Have you ever had a Panic Attack? Or had a moment of high stress leading to big changes within your thoughts and body? Were your thoughts racing, heart thundering in your chest, breaths coming hard and fast in little gasps? When a panic attack is taking place, it can feel like a series of endless waves of escalating fear. And escaping the grip of the panic, and the physiological sensations taking place within your body, may seem to be an impossible task.
But it doesn't have to be. In this blog post, I show you how to stop a panic attack.
Panic attacks are common with trauma or Post Traumatic Stress Disorder (PTSD), anxiety or panic disorders, and other conditions. A panic attack can be a one-time event, or can happen repeatedly.
All the things others have told you, or that you've read online probably don't work fast enough, or at all. Forget about taking deep breaths, that's simply impossible. Here's why:
Your lungs have the ability to stretch - to a point. When you inhale, your lungs expand. If you take a deep breath, you'll feel it in your rib cage, back, chest, and even your shoulders. You can only fill your lungs so far before pain sets in. And in that moment when you are having a panic attack, many report they feel their lungs are too full to take a deep breath. This is why you are panting and taking in tiny breaths and exhaling in short pants too.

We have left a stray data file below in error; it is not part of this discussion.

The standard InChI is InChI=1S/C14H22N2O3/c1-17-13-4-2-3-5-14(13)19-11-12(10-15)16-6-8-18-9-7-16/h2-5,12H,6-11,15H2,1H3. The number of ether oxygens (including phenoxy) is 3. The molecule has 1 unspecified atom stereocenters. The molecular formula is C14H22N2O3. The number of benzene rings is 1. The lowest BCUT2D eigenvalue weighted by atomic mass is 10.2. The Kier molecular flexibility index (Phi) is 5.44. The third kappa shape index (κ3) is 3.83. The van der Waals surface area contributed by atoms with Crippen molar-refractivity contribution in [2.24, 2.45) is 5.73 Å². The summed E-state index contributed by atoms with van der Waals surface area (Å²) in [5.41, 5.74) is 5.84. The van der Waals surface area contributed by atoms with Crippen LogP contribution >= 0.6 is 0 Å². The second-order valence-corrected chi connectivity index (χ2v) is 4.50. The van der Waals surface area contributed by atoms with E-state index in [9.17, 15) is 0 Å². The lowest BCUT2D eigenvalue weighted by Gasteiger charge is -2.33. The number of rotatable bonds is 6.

To feel like you have enough oxygen, you have to push the old, deoxygenated air out. This is the clue to the tool you can use to stopping a panic attack.
When you're having a panic attack, working on the breathing aspect can be extraordinarily helpful - but only if it's effective. You can interrupt a panic attack by focusing on the exhalation. Force more air out by putting emphasis behind your exhale, make the exhale longer. Don't worry about taking a deep breath in because that will happen on it's own, in good time. Increase the exhale with each breath, or every few breaths if you need to, and watch how much faster you can recover from the panic attack.